Fat Pipes for Big Videos

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Think of the last time someone emailed you a large PDF or a PowerPoint file. Maybe it took forever to open, or perhaps it got bounced by your email server. Now take that file and multiply its size by a thousand.

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This is the situation Brella faces every day, as we move raw video files around—a short segment of video may be gigabytes in size, and a long video’s raw footage might be terabytes (in other words, the size of a large desktop hard drive). So how do our IT people manage these huge files?

“Most of our day-to-day files are in a normal environment,” explains IT expert Andy Leth, “meaning a system of servers and shared folders. Stuff anybody in business would recognize.”

But what about those massive videos?

“For those we have Avid ISIS, which is a dedicated system, completely separate from the rest of our network,” Andy explains. “It doesn’t even touch the internet. It’s a network that exists parallel to our normal business.”

ISIS requires a low-latency, high-bandwidth pipeline to move terabytes of information from a server to a workstation and back again—a “fat pipe” as network wonks would say. Furthermore, as explained by our Video Department Director, David Less, “ISIS connects to multiple workstations at the same time, so people can be working off the same source files simultaneously.”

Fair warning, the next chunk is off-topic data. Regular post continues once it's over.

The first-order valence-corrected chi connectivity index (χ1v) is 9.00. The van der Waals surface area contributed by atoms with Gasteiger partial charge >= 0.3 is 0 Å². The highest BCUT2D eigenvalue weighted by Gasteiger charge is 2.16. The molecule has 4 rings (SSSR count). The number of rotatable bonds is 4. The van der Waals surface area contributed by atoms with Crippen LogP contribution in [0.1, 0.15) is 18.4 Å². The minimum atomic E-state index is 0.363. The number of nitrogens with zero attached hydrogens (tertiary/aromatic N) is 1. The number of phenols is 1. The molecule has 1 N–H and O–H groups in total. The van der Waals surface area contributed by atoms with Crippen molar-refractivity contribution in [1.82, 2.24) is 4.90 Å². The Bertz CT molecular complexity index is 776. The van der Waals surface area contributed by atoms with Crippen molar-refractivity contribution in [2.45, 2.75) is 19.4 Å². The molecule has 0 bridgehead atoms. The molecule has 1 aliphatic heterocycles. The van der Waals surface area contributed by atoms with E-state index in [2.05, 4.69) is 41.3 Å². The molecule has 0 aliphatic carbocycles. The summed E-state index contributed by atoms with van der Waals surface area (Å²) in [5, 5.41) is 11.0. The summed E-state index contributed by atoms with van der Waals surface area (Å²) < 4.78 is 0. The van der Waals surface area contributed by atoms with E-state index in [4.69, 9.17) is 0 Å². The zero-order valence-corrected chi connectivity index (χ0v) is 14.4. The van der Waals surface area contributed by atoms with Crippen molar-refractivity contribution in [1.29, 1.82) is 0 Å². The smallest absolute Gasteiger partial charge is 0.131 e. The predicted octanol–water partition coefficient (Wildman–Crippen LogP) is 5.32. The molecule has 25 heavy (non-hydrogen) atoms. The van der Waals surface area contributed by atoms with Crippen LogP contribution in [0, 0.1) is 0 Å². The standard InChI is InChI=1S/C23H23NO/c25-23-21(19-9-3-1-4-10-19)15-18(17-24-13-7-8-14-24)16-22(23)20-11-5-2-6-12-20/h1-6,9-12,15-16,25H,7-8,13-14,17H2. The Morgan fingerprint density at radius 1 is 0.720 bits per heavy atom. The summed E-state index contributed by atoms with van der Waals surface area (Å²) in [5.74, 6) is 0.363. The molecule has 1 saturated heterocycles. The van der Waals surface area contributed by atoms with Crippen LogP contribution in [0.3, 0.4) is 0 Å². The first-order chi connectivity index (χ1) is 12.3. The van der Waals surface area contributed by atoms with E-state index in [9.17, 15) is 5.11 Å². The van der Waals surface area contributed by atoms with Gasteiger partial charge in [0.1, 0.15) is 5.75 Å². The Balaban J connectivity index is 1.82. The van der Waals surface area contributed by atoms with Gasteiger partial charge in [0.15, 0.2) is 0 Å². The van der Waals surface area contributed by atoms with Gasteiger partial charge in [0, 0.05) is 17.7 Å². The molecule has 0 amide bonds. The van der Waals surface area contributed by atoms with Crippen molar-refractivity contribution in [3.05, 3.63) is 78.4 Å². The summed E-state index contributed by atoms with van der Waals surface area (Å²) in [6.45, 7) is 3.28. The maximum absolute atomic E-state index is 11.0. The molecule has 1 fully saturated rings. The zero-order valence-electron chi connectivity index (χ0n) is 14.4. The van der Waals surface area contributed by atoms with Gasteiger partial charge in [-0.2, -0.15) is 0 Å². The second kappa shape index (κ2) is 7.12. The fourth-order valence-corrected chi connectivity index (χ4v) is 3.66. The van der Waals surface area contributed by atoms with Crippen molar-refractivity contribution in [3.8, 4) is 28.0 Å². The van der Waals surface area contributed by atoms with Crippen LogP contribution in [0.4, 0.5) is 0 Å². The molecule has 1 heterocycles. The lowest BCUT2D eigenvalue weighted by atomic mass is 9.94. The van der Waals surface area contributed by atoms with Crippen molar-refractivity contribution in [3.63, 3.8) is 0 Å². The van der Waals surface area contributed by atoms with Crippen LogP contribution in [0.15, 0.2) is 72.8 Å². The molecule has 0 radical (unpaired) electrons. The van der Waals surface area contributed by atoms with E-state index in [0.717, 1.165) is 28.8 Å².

Given the size of these files—and the speed at which Brella works—we need to constantly move files off ISIS and into our archives. How do we manage this? With dedicated server space on our primary network, and a crack team of archivists.

And what about the final product? Do we just hand our clients a huge, unwieldy video file and say “Good luck with that”?

Absolutely not.

Each video is delivered to the client with an agreed upon final compression based on the client’s needs. A marketing clip posted on a website needs to be more heavily compressed than a video streamed from a blu-ray player at a trade show. And once the final product has been delivered? Usually, we still hold on to the bulky raw video files, just in case—we always love it when clients come back!

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